More recently, my studies with corn, or maize, mutant plants have raised new questions about the phloem that transports the sugars plants need to grow from the leaves to the roots, stem, and flowers. Right now, plant biologists think that sugar loading into the phloem is what drives nutrient-containing sap to flow. The maize mutant plants I am working with export very little sugar. But surprisingly, we found that the flow of sap in the phloem is only reduced moderately compared to “normal” plants in the wild. That means something else, not sugar loading alone, is helping to drive sap flow in these plants. Identifying that something else is what we need to address now. I think the results of this research will ultimately lead to revisions in plant biology textbooks. 

Who does your work benefit?

My work contributes to fundamental knowledge for the field of plant biology. My work is part of a larger process, as it provides the knowledge that plant genetic engineers and breeders need to develop crops well-suited for bioenergy. The end result — a cheaper, more stable, and more environmentally friendly energy supply — will benefit everybody.

What was one of the most exciting moments of your career?

It seems that there is an exciting moment every time we design a new type of experiment, because we are watching things that nobody has seen before. The example I mentioned earlier about finding evidence that plants may bunker nutrients below ground during an insect attack was one of the most exciting moments so far. Our findings triggered a host of follow-up studies by other research groups, and it also inspired interest in strategies to reduce yield losses by enhancing plants’ natural mechanisms. I anticipate many more exciting moments as we continue to visualize plant functions that have never been imaged before.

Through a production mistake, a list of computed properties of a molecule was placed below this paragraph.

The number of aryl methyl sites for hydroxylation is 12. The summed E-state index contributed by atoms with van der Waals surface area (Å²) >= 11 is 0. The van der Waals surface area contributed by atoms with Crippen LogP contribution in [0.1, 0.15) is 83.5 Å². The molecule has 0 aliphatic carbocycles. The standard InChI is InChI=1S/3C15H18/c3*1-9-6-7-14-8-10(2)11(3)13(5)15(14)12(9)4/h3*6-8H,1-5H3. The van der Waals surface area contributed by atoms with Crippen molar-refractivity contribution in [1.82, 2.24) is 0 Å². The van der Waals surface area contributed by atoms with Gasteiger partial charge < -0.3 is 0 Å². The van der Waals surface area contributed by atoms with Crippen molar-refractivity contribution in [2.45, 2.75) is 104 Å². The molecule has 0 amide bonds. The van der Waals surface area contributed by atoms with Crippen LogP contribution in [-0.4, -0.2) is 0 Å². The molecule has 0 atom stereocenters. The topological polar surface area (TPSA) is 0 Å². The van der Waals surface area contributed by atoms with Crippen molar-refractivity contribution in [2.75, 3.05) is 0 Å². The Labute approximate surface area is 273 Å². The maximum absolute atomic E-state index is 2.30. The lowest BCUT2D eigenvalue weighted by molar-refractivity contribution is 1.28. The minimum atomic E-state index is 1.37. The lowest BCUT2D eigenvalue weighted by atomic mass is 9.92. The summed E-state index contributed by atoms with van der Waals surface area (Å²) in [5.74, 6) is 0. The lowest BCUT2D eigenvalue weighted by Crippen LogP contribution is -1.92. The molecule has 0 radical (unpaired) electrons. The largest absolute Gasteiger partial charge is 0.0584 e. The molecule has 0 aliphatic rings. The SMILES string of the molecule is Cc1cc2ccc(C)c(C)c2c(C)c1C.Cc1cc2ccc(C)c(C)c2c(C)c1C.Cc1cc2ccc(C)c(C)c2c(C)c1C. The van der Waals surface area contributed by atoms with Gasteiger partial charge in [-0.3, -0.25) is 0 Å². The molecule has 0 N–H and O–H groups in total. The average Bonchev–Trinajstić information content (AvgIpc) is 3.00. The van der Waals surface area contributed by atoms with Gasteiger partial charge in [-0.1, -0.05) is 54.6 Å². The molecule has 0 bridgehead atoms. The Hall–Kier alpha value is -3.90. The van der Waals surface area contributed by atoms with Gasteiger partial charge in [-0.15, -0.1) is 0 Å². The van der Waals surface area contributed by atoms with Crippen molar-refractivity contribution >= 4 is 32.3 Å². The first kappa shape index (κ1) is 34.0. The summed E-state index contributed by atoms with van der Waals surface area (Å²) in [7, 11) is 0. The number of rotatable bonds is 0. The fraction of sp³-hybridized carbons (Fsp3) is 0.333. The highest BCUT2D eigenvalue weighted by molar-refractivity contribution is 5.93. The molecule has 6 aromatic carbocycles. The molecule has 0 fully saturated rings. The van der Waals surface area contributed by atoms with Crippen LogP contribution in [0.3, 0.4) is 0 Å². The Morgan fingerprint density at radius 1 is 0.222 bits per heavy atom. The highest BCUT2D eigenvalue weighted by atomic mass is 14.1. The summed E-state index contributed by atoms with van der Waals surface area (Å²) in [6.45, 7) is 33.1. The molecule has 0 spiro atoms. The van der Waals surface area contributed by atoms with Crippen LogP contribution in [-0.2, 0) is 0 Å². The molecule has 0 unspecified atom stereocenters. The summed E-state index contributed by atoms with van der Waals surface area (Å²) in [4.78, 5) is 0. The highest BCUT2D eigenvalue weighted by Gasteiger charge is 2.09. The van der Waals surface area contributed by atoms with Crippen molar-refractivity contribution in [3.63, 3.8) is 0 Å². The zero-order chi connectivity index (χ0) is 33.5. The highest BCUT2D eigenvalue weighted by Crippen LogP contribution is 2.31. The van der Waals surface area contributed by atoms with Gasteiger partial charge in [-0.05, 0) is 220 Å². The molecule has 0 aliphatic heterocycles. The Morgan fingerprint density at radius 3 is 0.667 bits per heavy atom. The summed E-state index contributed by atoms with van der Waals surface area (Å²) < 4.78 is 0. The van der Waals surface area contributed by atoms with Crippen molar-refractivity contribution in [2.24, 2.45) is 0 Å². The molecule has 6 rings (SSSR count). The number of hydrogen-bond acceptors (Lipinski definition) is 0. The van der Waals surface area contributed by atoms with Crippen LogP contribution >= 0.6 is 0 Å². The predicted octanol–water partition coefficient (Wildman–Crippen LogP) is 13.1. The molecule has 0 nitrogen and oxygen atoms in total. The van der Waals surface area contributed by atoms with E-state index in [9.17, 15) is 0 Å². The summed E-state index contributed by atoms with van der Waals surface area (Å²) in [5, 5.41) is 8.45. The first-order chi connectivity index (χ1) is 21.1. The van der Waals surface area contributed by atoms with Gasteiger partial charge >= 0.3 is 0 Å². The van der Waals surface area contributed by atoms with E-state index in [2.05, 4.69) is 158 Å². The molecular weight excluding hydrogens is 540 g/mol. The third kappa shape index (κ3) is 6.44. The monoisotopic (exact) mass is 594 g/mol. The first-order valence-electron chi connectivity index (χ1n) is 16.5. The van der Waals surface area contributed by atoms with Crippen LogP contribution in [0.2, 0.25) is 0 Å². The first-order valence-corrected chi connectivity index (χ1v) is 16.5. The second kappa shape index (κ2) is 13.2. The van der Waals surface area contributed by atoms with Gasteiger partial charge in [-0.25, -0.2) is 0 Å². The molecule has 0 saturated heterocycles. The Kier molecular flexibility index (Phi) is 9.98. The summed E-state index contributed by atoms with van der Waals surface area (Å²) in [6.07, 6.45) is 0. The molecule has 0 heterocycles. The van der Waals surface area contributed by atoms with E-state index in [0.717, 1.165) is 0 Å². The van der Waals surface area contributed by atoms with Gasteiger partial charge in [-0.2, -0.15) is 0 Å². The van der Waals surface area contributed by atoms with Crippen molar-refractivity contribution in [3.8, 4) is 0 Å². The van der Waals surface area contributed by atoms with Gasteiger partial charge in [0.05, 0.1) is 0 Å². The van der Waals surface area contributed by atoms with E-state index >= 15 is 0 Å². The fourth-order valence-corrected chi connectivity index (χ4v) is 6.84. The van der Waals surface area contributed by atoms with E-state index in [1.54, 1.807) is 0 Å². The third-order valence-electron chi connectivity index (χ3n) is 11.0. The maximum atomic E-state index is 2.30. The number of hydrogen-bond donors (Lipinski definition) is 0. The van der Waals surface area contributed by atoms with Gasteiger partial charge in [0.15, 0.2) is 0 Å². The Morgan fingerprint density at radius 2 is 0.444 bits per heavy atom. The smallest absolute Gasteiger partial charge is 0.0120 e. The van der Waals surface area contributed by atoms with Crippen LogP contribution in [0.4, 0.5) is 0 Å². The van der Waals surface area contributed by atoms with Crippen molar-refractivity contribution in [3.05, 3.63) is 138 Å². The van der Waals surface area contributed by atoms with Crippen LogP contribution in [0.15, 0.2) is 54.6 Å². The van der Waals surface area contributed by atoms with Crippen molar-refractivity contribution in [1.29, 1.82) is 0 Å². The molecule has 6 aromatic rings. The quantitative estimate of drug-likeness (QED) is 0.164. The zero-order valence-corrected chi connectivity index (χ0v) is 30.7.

Who do you work with?

I work with many people at Brookhaven Lab, particularly with Rich Ferrieri and Abhijit Karve of the Biosciences Department and members of the PET imaging team led by Joanna Fowler. I also have ongoing collaborations with David Braun at the University of Missouri and Ismail Dweikat at the University of Nebraska.

Who funds your work? And why are they interested in what you’re doing?

Our group’s funding from the DOE Office of Biological and Environmental Research was renewed recently. My collaborations with Braun and Dweikat are supported with a grant from the U.S. Department of Agriculture (USDA) and DOE through the Plant Feedstock Genomics for Bioenergy program. DOE and USDA are interested in our work because our using PET technologies for plant biology shows promise for applications that address challenges in expanding the production of plant feedstock that can be converted efficiently into usable bioenergy.

Have you won any awards? Which one are you most proud of?

I am most proud of the Goldhaber Fellowship I received from Brookhaven Lab. The Goldhaber Fellowship has given me more freedom to develop new lines of research than is possible with a typical postdoctoral position.

Do you have any special talents?

I used to play piano and guitar. Now, I mostly read to relax, rather than nurturing talents. I enjoy hiking and camping with my family, and throwing a baseball or Frisbee when I’m feeling less adventurous.